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I asked our team to pause for family time this week before kids return to school. The homepage is updated daily. The Digest returns on Monday, August 2. —Mark Alexander

Harold Hutchison / Oct. 4, 2018

With More Divisions, the Army Can Win

This is an armed service that has been asked to do a lot, yet this service is often stretched thin.

We’ve been looking recently at the plans to expand the Air Force by 74 squadrons, and the Navy’s effort to ramp up to 355 ships. What about the Army? This is an armed service that has been asked to do a lot, yet this service is often stretched thin.

This may sound absurd on its face. After all, at present, the Army has 476,00 active-duty personnel, according to GlobalSecurity.org, with another 343,000 in the National Guard, and 199,000 in the Army Reserve. But those numbers don’t quite tell the whole story. What we need to do is look at the units.

In 1991, the United States Army had 18 active divisions. The National Guard back then had another 10 divisions. Today, those numbers are 11 and eight, respectively. This is a sharp decline of over a third of the active divisions, and 20% of the National Guard units. That decline is magnified when one considers the loss of various independent brigades.

Now, what does it matter these days? Well, keep this in mind. With Russia reawakening as a threat, the United States Army has only the 173rd Airborne Brigade and the 2nd Armored Cavalry Regiment in Europe. The former is a light unit, while the latter used various Stryker vehicles. They would be facing hordes of Russian tanks. Three decades ago, the United States had all or part of six divisions forward-deployed to NATO — and those divisions had tanks and infantry fighting vehicles.

We managed to denude Europe of the very types of forces we would need to deter Russian aggression — or to send the Ruskies packing if they did decide to start something. Worse, other NATO countries haven’t lived up to their commitments regarding readiness. The sad fact of the matter is that it is much easier to lose a capable force structure than it is to build one up, and the United States and NATO foolishly let their defenses degrade to this point.

Poland, for instance, has been offering to build a permanent base for American troops. This is an offer that we should take up — Poland is a good place to put a heavy division or two. Yet that’s also not enough. The United States needs to place brigades in Estonia, Latvia, and Lithuania. True, these brigades may be vulnerable if Russia attacks, but a Russian attack on American troops would mean a major war.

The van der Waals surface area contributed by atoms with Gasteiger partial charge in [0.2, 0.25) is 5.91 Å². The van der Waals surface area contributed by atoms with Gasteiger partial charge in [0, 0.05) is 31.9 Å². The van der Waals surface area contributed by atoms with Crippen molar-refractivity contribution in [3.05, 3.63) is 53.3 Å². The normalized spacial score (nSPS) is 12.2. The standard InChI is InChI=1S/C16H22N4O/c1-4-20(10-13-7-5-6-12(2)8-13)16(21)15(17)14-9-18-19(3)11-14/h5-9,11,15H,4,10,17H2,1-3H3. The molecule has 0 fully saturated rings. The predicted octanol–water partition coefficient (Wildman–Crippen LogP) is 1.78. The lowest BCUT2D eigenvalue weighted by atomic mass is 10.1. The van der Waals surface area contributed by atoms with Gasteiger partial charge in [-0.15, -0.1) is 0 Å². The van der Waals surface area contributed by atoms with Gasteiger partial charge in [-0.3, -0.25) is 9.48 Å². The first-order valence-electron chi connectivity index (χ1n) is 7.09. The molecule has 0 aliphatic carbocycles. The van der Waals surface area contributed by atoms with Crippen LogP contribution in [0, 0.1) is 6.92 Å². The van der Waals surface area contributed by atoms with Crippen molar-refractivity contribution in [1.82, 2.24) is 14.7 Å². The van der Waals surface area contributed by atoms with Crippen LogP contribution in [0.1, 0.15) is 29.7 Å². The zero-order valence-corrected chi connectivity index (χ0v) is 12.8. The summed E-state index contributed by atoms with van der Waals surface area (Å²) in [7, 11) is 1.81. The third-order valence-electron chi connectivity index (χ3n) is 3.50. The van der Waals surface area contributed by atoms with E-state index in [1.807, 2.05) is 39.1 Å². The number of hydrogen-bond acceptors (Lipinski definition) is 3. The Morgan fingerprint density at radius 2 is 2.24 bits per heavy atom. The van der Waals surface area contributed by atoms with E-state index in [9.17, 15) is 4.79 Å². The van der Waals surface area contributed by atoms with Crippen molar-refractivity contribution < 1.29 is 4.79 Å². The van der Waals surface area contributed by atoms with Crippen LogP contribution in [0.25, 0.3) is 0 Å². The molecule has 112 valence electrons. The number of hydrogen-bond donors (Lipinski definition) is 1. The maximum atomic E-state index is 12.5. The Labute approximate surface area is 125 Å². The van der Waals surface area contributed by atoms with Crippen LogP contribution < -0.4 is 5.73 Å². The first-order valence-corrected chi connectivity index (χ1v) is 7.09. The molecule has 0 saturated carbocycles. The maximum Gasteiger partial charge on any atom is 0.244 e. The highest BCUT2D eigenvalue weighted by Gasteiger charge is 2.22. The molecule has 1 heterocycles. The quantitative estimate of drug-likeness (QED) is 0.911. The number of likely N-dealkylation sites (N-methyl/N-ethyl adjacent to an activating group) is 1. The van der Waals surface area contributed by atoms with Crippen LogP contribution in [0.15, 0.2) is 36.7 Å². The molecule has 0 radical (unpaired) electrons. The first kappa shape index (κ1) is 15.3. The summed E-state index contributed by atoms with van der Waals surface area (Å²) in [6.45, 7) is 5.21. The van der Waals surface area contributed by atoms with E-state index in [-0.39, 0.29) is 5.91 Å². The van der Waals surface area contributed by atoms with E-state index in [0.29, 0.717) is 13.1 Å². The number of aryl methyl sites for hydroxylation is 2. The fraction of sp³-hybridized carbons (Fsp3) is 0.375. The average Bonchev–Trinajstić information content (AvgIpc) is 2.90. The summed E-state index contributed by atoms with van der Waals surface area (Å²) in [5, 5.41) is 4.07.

In conjunction with a larger Air Force that deploys additional squadrons to Europe, Russia could be deterred. But Russia is not the only reason to expand the force. The War on Terror requires that the Army become larger as well.

The 10-division force has been stretched so thin that the National Guard has to do regular deployments as well, and as such was misused, just as the Air National Guard has been. The National Guard is meant to be a backup — intended to help hold the line in a major war while the United States mobilizes.

It should be noted that the 19 active and National Guard divisions in service today are roughly the equivalent to the 1989 active-duty Army’s 18 divisions — and the active duty Army of 1989 had separate brigades to even things out. Perhaps it’s time to bring back more divisions to help ease the burden. Adding more National Guard forces should help.

For those who think it might be difficult, keep in mind, the United States fielded a total of 28 Army and National Guard divisions with a much smaller population than we have today. This force will cost money, but it’s better to spend money than to have to fight a major war — which costs not only money, but the lives of America’s finest. We need to look for the real bargain.

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